“As a freelancer, you have the flexibility and option of choosing when and whether to work, but you also have to have resilience to find the work.”
My name’s Ginny Taylor and I’m a freelance translator. I specialise in medical, pharmaceutical, technical and general translations and revisions from French and German into English.
I joined Community, as I felt that there was nobody listening to the voices of the self-employed. It appears that the government only decided to offer SEISS to some categories of self-employed people after an awful lot of campaigning by various bodies (Community, IPSE, FSB that I can think of among others) and peer pressure from campaigning organisations, such as 38 Degrees. I would like to see the current SEISS scheme extended until at least the end of the year, with some form of provision (preferably backdated) for self-employed company directors of limited companies and the newly self-employed.
As a freelancer, you have the flexibility and option of choosing when and whether to work, but you also have to have resilience to find the work. There is really no normal day. In my case, I’m not just a translator, I’m also the Marketing, Book-keeping, Accounting, Sales, PR & IT department. Self-employed people have a wide variety of skills in addition to their actual profession. Having worked for 20 years in a variety of different office roles within various industries, I love working for myself and setting my own agenda and dealing with the challenges that can arise. I feel that the government has neglected and failed to support a very diverse and vibrant community of talented individuals who all contribute to the economy.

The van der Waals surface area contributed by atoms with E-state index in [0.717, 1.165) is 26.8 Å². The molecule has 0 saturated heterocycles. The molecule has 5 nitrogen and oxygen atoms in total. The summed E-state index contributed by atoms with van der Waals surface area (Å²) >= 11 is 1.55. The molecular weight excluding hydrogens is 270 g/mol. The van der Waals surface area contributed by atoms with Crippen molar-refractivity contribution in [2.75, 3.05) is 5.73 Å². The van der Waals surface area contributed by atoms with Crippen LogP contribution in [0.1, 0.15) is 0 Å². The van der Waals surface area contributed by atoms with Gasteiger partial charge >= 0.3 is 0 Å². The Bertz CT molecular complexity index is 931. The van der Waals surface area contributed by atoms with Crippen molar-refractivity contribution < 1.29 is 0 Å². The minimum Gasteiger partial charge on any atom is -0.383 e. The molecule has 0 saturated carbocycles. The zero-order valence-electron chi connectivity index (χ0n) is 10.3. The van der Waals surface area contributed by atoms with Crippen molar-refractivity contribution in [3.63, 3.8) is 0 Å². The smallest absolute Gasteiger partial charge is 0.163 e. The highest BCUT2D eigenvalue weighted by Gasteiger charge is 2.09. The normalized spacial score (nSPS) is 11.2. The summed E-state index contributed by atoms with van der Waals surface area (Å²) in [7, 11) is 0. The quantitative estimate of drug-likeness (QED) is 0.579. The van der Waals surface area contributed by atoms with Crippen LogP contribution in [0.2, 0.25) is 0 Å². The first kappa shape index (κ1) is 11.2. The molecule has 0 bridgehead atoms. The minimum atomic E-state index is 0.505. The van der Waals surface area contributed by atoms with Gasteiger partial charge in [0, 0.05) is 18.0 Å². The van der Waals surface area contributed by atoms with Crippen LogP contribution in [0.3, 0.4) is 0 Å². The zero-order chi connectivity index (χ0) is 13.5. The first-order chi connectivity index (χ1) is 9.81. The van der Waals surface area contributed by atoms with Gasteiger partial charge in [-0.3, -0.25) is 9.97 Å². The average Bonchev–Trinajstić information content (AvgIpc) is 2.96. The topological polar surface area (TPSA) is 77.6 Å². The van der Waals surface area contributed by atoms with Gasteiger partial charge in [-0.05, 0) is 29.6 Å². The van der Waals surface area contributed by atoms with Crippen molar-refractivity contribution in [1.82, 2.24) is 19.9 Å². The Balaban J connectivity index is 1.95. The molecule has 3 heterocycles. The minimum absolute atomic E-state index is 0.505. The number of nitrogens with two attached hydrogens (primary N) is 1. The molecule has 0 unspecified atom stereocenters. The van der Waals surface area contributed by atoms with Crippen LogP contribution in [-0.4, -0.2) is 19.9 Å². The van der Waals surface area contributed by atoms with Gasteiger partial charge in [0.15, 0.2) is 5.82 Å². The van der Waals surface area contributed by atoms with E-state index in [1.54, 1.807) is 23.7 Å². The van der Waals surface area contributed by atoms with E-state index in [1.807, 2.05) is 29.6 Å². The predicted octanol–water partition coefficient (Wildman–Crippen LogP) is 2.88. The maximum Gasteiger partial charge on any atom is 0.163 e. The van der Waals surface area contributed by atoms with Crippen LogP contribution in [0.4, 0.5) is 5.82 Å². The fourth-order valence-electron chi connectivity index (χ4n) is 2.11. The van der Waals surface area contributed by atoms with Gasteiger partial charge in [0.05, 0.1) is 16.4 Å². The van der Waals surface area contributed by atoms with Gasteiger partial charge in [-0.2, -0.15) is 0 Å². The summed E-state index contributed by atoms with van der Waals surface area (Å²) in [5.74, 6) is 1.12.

I am hoping that membership of Community will provide me with the support of belonging to a Union and a community, should I need to access this in the future. I am looking forward to being part of a movement that makes the voices of the self-employed heard.
” For much of the past two years I’ve been able to work from wherever I wanted and dial the work up and down as I saw fit. But this flexibility, and the perceived freedom that comes with it, throws up a whole ton of risk.”